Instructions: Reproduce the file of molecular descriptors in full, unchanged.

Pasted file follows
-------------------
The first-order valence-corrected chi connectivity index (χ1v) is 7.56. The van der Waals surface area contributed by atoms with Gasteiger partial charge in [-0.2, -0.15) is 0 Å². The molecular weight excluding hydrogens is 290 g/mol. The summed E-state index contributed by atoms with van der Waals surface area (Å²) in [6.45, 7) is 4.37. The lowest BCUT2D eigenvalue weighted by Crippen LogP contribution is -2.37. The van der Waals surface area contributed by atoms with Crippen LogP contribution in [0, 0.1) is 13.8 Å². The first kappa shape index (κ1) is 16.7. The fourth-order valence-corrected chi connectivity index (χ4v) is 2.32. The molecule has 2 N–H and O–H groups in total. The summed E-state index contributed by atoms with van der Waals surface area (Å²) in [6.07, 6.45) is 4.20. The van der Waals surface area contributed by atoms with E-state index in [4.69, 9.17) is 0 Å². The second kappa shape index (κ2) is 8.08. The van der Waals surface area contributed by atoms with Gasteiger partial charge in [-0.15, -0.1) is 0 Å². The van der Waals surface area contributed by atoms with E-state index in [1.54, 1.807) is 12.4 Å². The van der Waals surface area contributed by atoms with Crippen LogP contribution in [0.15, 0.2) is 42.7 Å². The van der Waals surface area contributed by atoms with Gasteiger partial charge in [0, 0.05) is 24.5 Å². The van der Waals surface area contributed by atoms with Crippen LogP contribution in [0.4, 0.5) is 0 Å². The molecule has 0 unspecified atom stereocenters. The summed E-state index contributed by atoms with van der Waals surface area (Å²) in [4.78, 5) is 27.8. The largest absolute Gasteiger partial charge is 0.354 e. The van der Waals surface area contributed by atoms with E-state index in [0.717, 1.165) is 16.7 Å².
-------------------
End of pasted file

The first-order valence-corrected chi connectivity index (χ1v) is 7.56. The van der Waals surface area contributed by atoms with Gasteiger partial charge in [-0.2, -0.15) is 0 Å². The molecular weight excluding hydrogens is 290 g/mol. The summed E-state index contributed by atoms with van der Waals surface area (Å²) in [6.45, 7) is 4.37. The lowest BCUT2D eigenvalue weighted by Crippen LogP contribution is -2.37. The van der Waals surface area contributed by atoms with Crippen LogP contribution in [0, 0.1) is 13.8 Å². The first kappa shape index (κ1) is 16.7. The fourth-order valence-corrected chi connectivity index (χ4v) is 2.32. The molecule has 2 N–H and O–H groups in total. The summed E-state index contributed by atoms with van der Waals surface area (Å²) in [6.07, 6.45) is 4.20. The van der Waals surface area contributed by atoms with E-state index in [4.69, 9.17) is 0 Å². The second kappa shape index (κ2) is 8.08. The van der Waals surface area contributed by atoms with Gasteiger partial charge in [-0.15, -0.1) is 0 Å². The van der Waals surface area contributed by atoms with E-state index in [1.54, 1.807) is 12.4 Å². The van der Waals surface area contributed by atoms with Crippen LogP contribution in [0.15, 0.2) is 42.7 Å². The van der Waals surface area contributed by atoms with Gasteiger partial charge in [0, 0.05) is 24.5 Å². The van der Waals surface area contributed by atoms with Crippen LogP contribution in [0.4, 0.5) is 0 Å². The molecule has 0 unspecified atom stereocenters. The summed E-state index contributed by atoms with van der Waals surface area (Å²) in [4.78, 5) is 27.8. The largest absolute Gasteiger partial charge is 0.354 e. The van der Waals surface area contributed by atoms with E-state index in [0.717, 1.165) is 16.7 Å².